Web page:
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Army November 10, 2011
By Cpl Melanie Schinkel
THE best unit shoulder patches
(USP) clearly identify the unit, have
a unique design and are the product
of deep thought and consideration
according to Army's Ceremonial Cell.
When designing a USP, units must
be aware they will be seen by the public
and need to adhere to the criteria out-
lined in the Army Standing Orders for
Director General Personnel -- Army
Brig Gavan Reynolds said units should
remember a USP could not contain
words or symbols that were inappropri-
ate or could reflect poorly on Defence.
"All USP go through an approval
process to ensure they are not duplicated
or offensive and that they conform to
the guidelines for suitability to represent
the Army in the public domain," Brig
"Chief of Army is the approving
authority for all forms of Army dress
and accoutrements. Units need to abide
by ASOD and guidance can be sought
from Ceremonial Cell -- Army."
Army units wishing to submit a
request for USP need to complete the
form in ASOD, which is located in vol-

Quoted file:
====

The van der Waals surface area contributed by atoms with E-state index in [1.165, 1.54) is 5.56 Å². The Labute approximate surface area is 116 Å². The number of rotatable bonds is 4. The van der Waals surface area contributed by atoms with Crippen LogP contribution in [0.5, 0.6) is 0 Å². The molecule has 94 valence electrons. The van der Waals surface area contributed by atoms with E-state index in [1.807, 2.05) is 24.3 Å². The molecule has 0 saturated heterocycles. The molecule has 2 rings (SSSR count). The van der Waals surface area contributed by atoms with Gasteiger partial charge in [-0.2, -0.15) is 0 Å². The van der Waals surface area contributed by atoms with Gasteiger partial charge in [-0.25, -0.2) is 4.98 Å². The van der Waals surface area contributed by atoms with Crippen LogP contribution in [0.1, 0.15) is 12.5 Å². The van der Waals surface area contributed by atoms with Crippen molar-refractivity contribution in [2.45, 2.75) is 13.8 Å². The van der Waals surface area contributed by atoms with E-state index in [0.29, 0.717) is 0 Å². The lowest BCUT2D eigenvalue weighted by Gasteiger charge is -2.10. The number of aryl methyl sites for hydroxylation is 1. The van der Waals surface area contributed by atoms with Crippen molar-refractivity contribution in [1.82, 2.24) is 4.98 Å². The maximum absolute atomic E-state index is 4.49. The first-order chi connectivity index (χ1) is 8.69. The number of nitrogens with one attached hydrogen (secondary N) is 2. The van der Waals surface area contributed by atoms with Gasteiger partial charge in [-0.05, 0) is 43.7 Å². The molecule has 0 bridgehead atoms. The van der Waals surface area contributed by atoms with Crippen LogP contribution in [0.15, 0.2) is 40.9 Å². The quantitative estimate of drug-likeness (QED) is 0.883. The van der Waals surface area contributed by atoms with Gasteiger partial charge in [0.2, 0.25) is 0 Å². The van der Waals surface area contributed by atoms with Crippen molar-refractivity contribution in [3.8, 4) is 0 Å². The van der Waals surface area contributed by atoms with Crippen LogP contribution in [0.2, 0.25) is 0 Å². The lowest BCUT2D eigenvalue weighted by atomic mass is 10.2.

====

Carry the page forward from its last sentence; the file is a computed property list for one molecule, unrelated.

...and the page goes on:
ume 2, part 6, chapter 4, annex F.
The form must be accompanied with
the proposed patch design and an expla-
nation of its concept and how it relates
to the unit. The unit's CO and formation
headquarters must sign the form before
it is submitted to Ceremonial Cell --
Army for processing.
Triservice units must submit their
applications to RSM Ceremonial -- ADF,
who will distribute it to each service for
processing. Operational USP applica-
tions must be endorsed by the service's
respective mounting headquarters before
they are submitted to HQJOC for final
Brig Reynolds said triservice or
non-Army groups were required to
ensure their patch designs were appro-
priate for wear by all of the unit's serv-
"Any design for a triservice patch
must be approved by each service.
ASOD contains sections on triservice
and non-Army group patches -- units
should read these before designing their
USP," he said.
"Units can research already
approved USP as a guide. The Special
Operations Command's series of USP
are good examples because they are
effective and appropriate."
He said soldiers should not wear
a patch until it had been formally
approved by Army headquarters.
"If a unit is found to be wearing non-
approved patches they will be directed
to remove them and submit a formal
request for approval. Units should not
assume their designs will be accepted.
"USP are purchased from direct
unit funding, so ordering them with-
out approval may result in a waste of
Information on the process for submitting USP
for approval is available on the ASOD DRN
intranet site at http://intranet.defence.gov.au/
Questions relating to Army USP should be
directed to the Ceremonial Cell -- Army by email
Avoid quick patch ups
Stitched up: Brothers WO2 Vince Dougherty, left, and Sgt Pete Dougherty proudly display the Force Support
Unit patch while deployed to the MEAO last year.
Photo by Sgt Brent Tero
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